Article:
October 12, 2000
As Election Day approaches, two volunteers reach out to register Iranian Americans.
On any given weekday, Elat Market, the Pico-Robertson supermarket, is already a hub of hustle and bustle for the Persian community. So one can imagine the human traffic on the Friday morning before Yom Kippur - getting ready before Shabbat and yontiff. Standing outside the market on this busy morning, it becomes apparent that Elat is somewhat of a de facto community center, a nexus where friends - young and old - run into one another and splinter off into small congregations of conversation.
That is exactly why Marjan Keypour and Mary Koukhab were out there. The co-founders of the Iranian-Americans for Democratic Action (IADA), Keypour and Koukhab, both 20-something professionals, have something else in common - their concern that not enough Iranian American Jews are registering to vote. From a small table set up in front of Elat Market, Koukhab and Keypour, sporting flashy sequined patriotic caps, approached shoppers as they entered and exited the market. It quickly became evident that the two had tapped into an important vein. In the course of an hour, some 30 people registered to vote. And these registrants - members of Southern California's Persian community, which includes roughly 30,000 Iranian Jews - seemed to appreciate having these two energetic women reaching out to them in their native Farsi tongue.
"It's a fantastic idea," said Edna Radnia of the registration booth. "I was too lazy to go to do this." "It's very good," agreed Eden Faknim.
For Koukhab and Keypour, registering many of these newly naturalized citizens also meant educating them about the voting process, as a lack of communication and information has hampered their ability to participate. One man erroneously believed that the presidential election was on Oct. 7 until Keypour informed him that it was, in fact, a month later. An older man in a kippah also came to the table for assistance - like many in the community, he was handicapped by his lack of command of the English language.
"He picked up the forms yesterday and brought them in to make sure they're right. The dates and signatures are still missing," Keypour explained to The Journal.
Keypour and Koukhab expressed mixed feelings over the fact that they were filling a void in political outreach.
"That's personally satisfying, but in terms of community organization, it's disappointing," said Keypour. "One would think that some organization would have already thought to reach out to the Iranian-American community, but remarkably, no one has."
That's why IADA was formed. The Koukhab-Keypour cause had its genesis back in August, when Gore and Lieberman came to town.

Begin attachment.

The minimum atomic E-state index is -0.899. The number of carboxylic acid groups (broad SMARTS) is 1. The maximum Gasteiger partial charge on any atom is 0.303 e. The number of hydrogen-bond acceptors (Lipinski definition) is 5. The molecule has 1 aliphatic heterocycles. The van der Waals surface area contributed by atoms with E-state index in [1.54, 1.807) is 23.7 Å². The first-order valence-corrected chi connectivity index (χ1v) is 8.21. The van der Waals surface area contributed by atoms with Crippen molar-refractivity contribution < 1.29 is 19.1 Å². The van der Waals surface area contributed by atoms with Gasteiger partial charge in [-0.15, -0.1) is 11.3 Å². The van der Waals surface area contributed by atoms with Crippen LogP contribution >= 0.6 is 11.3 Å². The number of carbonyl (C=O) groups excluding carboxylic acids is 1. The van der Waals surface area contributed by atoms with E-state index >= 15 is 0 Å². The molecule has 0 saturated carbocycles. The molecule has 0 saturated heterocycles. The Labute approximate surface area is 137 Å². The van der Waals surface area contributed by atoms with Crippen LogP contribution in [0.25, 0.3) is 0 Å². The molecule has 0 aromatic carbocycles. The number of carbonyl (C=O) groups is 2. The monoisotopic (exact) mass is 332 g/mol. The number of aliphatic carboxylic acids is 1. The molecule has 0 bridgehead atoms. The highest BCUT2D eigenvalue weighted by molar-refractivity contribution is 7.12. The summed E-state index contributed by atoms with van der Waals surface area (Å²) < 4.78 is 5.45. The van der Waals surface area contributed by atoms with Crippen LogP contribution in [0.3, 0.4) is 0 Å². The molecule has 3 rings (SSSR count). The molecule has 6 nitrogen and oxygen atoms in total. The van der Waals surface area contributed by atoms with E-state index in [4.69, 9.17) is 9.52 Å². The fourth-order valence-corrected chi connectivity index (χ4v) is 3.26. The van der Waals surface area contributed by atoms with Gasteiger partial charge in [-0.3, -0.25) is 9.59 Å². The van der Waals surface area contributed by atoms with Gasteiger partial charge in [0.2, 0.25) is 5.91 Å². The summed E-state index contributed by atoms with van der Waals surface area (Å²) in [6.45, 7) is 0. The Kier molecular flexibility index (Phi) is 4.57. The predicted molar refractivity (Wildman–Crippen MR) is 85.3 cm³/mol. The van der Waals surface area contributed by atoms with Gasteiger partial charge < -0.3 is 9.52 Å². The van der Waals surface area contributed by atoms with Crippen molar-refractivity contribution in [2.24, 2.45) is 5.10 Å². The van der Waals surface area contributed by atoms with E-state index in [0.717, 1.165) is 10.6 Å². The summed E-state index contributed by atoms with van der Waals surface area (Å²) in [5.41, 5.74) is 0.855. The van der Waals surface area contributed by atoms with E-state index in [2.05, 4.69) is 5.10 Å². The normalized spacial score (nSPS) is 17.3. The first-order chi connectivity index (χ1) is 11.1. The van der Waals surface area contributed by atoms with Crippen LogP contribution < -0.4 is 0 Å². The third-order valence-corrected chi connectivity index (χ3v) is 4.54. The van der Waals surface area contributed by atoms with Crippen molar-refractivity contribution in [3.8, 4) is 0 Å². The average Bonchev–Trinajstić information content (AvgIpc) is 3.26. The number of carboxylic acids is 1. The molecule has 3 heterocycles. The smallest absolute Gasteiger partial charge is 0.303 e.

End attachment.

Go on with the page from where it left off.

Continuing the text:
"We both went to the Democratic National Convention and were so excited about the Democratic campaign platform," Keypour said. Soon after, Koukhab contacted an acquaintance, 1988 Democratic presidential hopeful Michael Dukakis, about becoming involved with the party. Dukakis suggested that Koukhab turn to her own community. Keypour and Koukhab credit fellow volunteer Reuben Zadeh, active in Democrats for Israel and the Westside headquarters of the Democratic Party, for assisting them in their outreach.
In addition to their Elat Market spot, Koukhab and Keypour have helped people register in front of the Democratic Party offices. They also supplied Persian Jewish destinations - such as the Iranian-American Jewish Federation in West Hollywood and the Nessah Cultural Center in Santa Monica - with registration forms and dropped off forms at Iranian businesses, such as some of the book, music and rug stores in Westwood and Santa Monica.
The women had learned much over the course of their weeklong campaign.
"I am surprised by the mere fact that so many people do not know the basic information. Almost everybody is a first-time voter," said Keypour. "We have to inform them that by registering to vote, they have not voted. We have to remind them to go and vote on Nov. 7."
Some of the Iranian Americans filling out forms at the IADA table voiced their support for the Gore/Lieberman ticket.
Explained Keypour, "People in the Iranian Jewish community have been more receptive to the Democratic party because Lieberman is a Jew. It makes them proud. In Iran, Jews can not run for high offices." Their second day in front of Elat Market, Keypour and Koukhab rapidly ran out of Gore/Lieberman stickers and buttons. Although Democratic Party literature was on display, the two women were more concerned that people vote, regardless of what candidate they support.
For Koukhab, who grew up in Michigan and has only been a part of the local community for four years, helping get the word out was at once exhilarating and satisfying: "I feel like it's an obligation to bring them into the process in a way that's comfortable to them."
Koukhab was heartened by the number of Persian Jews who had been receptive to the idea of registering, once presented with the information and materials.
"Those who understand the significance are ready to jump on right away," said Koukhab. "People are realizing that it's important to them as they become part of the larger American society." Said Radnia as she registered, "It's important for us as a community to participate. We live here, we pay all our taxes, we should be involved."